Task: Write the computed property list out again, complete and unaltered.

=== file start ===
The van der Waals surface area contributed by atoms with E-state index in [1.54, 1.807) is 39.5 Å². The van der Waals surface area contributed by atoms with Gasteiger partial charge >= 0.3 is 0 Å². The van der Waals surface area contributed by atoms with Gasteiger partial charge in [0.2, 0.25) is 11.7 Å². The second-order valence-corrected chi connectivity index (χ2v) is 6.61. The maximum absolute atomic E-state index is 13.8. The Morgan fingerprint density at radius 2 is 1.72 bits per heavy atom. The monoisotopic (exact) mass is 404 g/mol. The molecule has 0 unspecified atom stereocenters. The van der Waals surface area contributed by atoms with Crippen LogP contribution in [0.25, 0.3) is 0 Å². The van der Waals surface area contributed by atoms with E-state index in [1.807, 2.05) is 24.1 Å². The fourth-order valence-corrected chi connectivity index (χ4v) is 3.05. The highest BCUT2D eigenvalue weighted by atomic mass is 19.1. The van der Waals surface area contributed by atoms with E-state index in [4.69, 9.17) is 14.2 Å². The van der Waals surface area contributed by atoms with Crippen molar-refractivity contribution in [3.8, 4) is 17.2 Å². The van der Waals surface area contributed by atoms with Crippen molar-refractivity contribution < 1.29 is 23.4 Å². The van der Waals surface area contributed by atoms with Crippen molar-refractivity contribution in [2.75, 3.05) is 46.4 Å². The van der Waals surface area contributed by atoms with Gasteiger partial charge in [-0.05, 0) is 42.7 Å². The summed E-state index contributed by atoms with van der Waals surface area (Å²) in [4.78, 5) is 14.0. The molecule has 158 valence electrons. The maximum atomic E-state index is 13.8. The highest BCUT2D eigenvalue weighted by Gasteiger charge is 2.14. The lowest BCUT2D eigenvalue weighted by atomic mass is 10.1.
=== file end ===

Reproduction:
The van der Waals surface area contributed by atoms with E-state index in [1.54, 1.807) is 39.5 Å². The van der Waals surface area contributed by atoms with Gasteiger partial charge >= 0.3 is 0 Å². The van der Waals surface area contributed by atoms with Gasteiger partial charge in [0.2, 0.25) is 11.7 Å². The second-order valence-corrected chi connectivity index (χ2v) is 6.61. The maximum absolute atomic E-state index is 13.8. The Morgan fingerprint density at radius 2 is 1.72 bits per heavy atom. The monoisotopic (exact) mass is 404 g/mol. The molecule has 0 unspecified atom stereocenters. The van der Waals surface area contributed by atoms with Crippen LogP contribution in [0.25, 0.3) is 0 Å². The van der Waals surface area contributed by atoms with E-state index in [1.807, 2.05) is 24.1 Å². The fourth-order valence-corrected chi connectivity index (χ4v) is 3.05. The highest BCUT2D eigenvalue weighted by atomic mass is 19.1. The van der Waals surface area contributed by atoms with E-state index in [4.69, 9.17) is 14.2 Å². The van der Waals surface area contributed by atoms with Crippen molar-refractivity contribution in [3.8, 4) is 17.2 Å². The van der Waals surface area contributed by atoms with Crippen molar-refractivity contribution < 1.29 is 23.4 Å². The van der Waals surface area contributed by atoms with Crippen molar-refractivity contribution in [2.75, 3.05) is 46.4 Å². The van der Waals surface area contributed by atoms with Gasteiger partial charge in [-0.05, 0) is 42.7 Å². The summed E-state index contributed by atoms with van der Waals surface area (Å²) in [4.78, 5) is 14.0. The molecule has 158 valence electrons. The maximum atomic E-state index is 13.8. The highest BCUT2D eigenvalue weighted by Gasteiger charge is 2.14. The lowest BCUT2D eigenvalue weighted by atomic mass is 10.1.